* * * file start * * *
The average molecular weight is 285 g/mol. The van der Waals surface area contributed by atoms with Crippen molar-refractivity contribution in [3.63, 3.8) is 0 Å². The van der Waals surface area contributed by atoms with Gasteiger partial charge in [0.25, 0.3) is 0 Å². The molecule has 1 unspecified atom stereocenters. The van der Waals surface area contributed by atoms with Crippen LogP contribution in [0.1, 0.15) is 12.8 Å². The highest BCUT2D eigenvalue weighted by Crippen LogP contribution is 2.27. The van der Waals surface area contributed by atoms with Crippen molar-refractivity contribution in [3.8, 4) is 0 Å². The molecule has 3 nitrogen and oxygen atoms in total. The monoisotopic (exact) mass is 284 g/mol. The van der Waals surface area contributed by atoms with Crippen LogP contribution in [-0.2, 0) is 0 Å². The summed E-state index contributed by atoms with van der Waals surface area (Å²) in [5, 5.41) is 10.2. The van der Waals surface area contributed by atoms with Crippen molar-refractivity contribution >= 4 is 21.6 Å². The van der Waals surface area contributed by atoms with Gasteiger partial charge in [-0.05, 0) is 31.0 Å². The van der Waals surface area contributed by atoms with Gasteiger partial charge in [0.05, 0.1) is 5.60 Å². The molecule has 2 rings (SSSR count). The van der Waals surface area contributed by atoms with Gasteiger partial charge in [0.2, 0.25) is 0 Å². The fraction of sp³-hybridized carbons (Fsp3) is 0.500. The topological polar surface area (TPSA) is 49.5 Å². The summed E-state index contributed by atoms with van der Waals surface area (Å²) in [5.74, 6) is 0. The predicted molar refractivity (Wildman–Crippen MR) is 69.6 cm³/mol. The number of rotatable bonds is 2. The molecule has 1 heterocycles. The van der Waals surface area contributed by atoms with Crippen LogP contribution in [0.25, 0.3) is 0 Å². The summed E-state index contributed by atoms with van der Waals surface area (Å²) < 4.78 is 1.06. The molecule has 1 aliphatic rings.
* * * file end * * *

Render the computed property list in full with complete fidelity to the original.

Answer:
The average molecular weight is 285 g/mol. The van der Waals surface area contributed by atoms with Crippen molar-refractivity contribution in [3.63, 3.8) is 0 Å². The van der Waals surface area contributed by atoms with Gasteiger partial charge in [0.25, 0.3) is 0 Å². The molecule has 1 unspecified atom stereocenters. The van der Waals surface area contributed by atoms with Crippen LogP contribution in [0.1, 0.15) is 12.8 Å². The highest BCUT2D eigenvalue weighted by Crippen LogP contribution is 2.27. The van der Waals surface area contributed by atoms with Crippen molar-refractivity contribution in [3.8, 4) is 0 Å². The molecule has 3 nitrogen and oxygen atoms in total. The monoisotopic (exact) mass is 284 g/mol. The van der Waals surface area contributed by atoms with Crippen LogP contribution in [-0.2, 0) is 0 Å². The summed E-state index contributed by atoms with van der Waals surface area (Å²) in [5, 5.41) is 10.2. The van der Waals surface area contributed by atoms with Crippen molar-refractivity contribution >= 4 is 21.6 Å². The van der Waals surface area contributed by atoms with Gasteiger partial charge in [-0.05, 0) is 31.0 Å². The van der Waals surface area contributed by atoms with Gasteiger partial charge in [0.05, 0.1) is 5.60 Å². The molecule has 2 rings (SSSR count). The van der Waals surface area contributed by atoms with Gasteiger partial charge in [0.2, 0.25) is 0 Å². The fraction of sp³-hybridized carbons (Fsp3) is 0.500. The topological polar surface area (TPSA) is 49.5 Å². The summed E-state index contributed by atoms with van der Waals surface area (Å²) in [5.74, 6) is 0. The predicted molar refractivity (Wildman–Crippen MR) is 69.6 cm³/mol. The number of rotatable bonds is 2. The molecule has 1 heterocycles. The van der Waals surface area contributed by atoms with Crippen LogP contribution in [0.25, 0.3) is 0 Å². The summed E-state index contributed by atoms with van der Waals surface area (Å²) < 4.78 is 1.06. The molecule has 1 aliphatic rings.